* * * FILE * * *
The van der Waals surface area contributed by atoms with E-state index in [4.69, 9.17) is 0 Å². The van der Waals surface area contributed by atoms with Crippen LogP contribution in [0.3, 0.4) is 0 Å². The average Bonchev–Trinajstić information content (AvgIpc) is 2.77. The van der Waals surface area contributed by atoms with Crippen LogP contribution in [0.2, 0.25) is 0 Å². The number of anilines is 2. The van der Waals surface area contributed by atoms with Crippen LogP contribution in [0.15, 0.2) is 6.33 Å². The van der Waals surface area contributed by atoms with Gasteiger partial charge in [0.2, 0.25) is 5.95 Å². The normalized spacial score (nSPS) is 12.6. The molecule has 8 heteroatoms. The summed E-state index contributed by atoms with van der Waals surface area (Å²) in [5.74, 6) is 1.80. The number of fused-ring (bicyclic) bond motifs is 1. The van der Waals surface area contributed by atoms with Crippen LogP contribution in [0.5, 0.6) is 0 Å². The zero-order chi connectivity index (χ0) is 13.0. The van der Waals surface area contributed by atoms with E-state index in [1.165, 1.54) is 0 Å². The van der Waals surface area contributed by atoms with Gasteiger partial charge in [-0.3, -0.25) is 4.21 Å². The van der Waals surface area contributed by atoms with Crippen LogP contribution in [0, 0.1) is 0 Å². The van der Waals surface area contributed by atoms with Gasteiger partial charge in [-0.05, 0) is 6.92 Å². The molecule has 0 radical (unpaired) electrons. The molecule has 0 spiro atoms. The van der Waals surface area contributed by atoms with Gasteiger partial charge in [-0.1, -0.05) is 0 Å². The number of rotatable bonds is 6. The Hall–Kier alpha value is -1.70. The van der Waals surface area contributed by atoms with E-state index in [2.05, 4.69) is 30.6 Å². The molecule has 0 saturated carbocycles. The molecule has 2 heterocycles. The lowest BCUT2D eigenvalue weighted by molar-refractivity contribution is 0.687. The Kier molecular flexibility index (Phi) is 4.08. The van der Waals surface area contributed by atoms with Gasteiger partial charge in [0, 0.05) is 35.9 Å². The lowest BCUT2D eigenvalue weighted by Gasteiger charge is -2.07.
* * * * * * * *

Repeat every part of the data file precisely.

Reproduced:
The van der Waals surface area contributed by atoms with E-state index in [4.69, 9.17) is 0 Å². The van der Waals surface area contributed by atoms with Crippen LogP contribution in [0.3, 0.4) is 0 Å². The average Bonchev–Trinajstić information content (AvgIpc) is 2.77. The van der Waals surface area contributed by atoms with Crippen LogP contribution in [0.2, 0.25) is 0 Å². The number of anilines is 2. The van der Waals surface area contributed by atoms with Crippen LogP contribution in [0.15, 0.2) is 6.33 Å². The van der Waals surface area contributed by atoms with Gasteiger partial charge in [0.2, 0.25) is 5.95 Å². The normalized spacial score (nSPS) is 12.6. The molecule has 8 heteroatoms. The summed E-state index contributed by atoms with van der Waals surface area (Å²) in [5.74, 6) is 1.80. The number of fused-ring (bicyclic) bond motifs is 1. The van der Waals surface area contributed by atoms with Crippen LogP contribution in [0.5, 0.6) is 0 Å². The zero-order chi connectivity index (χ0) is 13.0. The van der Waals surface area contributed by atoms with E-state index in [1.165, 1.54) is 0 Å². The van der Waals surface area contributed by atoms with Gasteiger partial charge in [-0.3, -0.25) is 4.21 Å². The van der Waals surface area contributed by atoms with Crippen LogP contribution in [0, 0.1) is 0 Å². The van der Waals surface area contributed by atoms with Gasteiger partial charge in [-0.05, 0) is 6.92 Å². The molecule has 0 radical (unpaired) electrons. The molecule has 0 spiro atoms. The van der Waals surface area contributed by atoms with Gasteiger partial charge in [-0.1, -0.05) is 0 Å². The number of rotatable bonds is 6. The Hall–Kier alpha value is -1.70. The van der Waals surface area contributed by atoms with E-state index in [2.05, 4.69) is 30.6 Å². The molecule has 0 saturated carbocycles. The molecule has 2 heterocycles. The lowest BCUT2D eigenvalue weighted by molar-refractivity contribution is 0.687. The Kier molecular flexibility index (Phi) is 4.08. The van der Waals surface area contributed by atoms with Gasteiger partial charge in [0, 0.05) is 35.9 Å². The lowest BCUT2D eigenvalue weighted by Gasteiger charge is -2.07.